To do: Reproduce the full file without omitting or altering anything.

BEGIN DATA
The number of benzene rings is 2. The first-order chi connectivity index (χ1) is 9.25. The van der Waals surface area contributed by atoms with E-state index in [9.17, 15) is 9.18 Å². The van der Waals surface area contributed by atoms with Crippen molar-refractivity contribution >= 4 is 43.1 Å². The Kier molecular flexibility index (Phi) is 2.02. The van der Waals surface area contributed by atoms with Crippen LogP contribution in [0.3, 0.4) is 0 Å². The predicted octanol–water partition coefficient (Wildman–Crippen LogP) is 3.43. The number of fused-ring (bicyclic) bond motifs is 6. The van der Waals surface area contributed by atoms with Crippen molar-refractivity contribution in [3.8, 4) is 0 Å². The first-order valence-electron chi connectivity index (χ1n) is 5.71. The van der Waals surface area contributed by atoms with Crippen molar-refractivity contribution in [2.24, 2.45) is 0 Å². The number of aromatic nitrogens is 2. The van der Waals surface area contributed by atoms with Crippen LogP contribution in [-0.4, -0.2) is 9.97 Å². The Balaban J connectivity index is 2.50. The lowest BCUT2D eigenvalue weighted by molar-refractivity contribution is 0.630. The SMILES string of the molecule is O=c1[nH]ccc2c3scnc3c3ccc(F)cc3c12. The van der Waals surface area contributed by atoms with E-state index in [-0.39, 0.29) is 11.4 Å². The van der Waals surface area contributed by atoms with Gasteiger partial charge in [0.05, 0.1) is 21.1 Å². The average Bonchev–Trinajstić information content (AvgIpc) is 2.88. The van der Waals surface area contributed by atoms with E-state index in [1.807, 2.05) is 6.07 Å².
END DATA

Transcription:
The number of benzene rings is 2. The first-order chi connectivity index (χ1) is 9.25. The van der Waals surface area contributed by atoms with E-state index in [9.17, 15) is 9.18 Å². The van der Waals surface area contributed by atoms with Crippen molar-refractivity contribution >= 4 is 43.1 Å². The Kier molecular flexibility index (Phi) is 2.02. The van der Waals surface area contributed by atoms with Crippen LogP contribution in [0.3, 0.4) is 0 Å². The predicted octanol–water partition coefficient (Wildman–Crippen LogP) is 3.43. The number of fused-ring (bicyclic) bond motifs is 6. The van der Waals surface area contributed by atoms with Crippen molar-refractivity contribution in [3.8, 4) is 0 Å². The first-order valence-electron chi connectivity index (χ1n) is 5.71. The van der Waals surface area contributed by atoms with Crippen molar-refractivity contribution in [2.24, 2.45) is 0 Å². The number of aromatic nitrogens is 2. The van der Waals surface area contributed by atoms with Crippen LogP contribution in [-0.4, -0.2) is 9.97 Å². The Balaban J connectivity index is 2.50. The lowest BCUT2D eigenvalue weighted by molar-refractivity contribution is 0.630. The SMILES string of the molecule is O=c1[nH]ccc2c3scnc3c3ccc(F)cc3c12. The van der Waals surface area contributed by atoms with E-state index in [-0.39, 0.29) is 11.4 Å². The van der Waals surface area contributed by atoms with Gasteiger partial charge in [0.05, 0.1) is 21.1 Å². The average Bonchev–Trinajstić information content (AvgIpc) is 2.88. The van der Waals surface area contributed by atoms with E-state index in [1.807, 2.05) is 6.07 Å².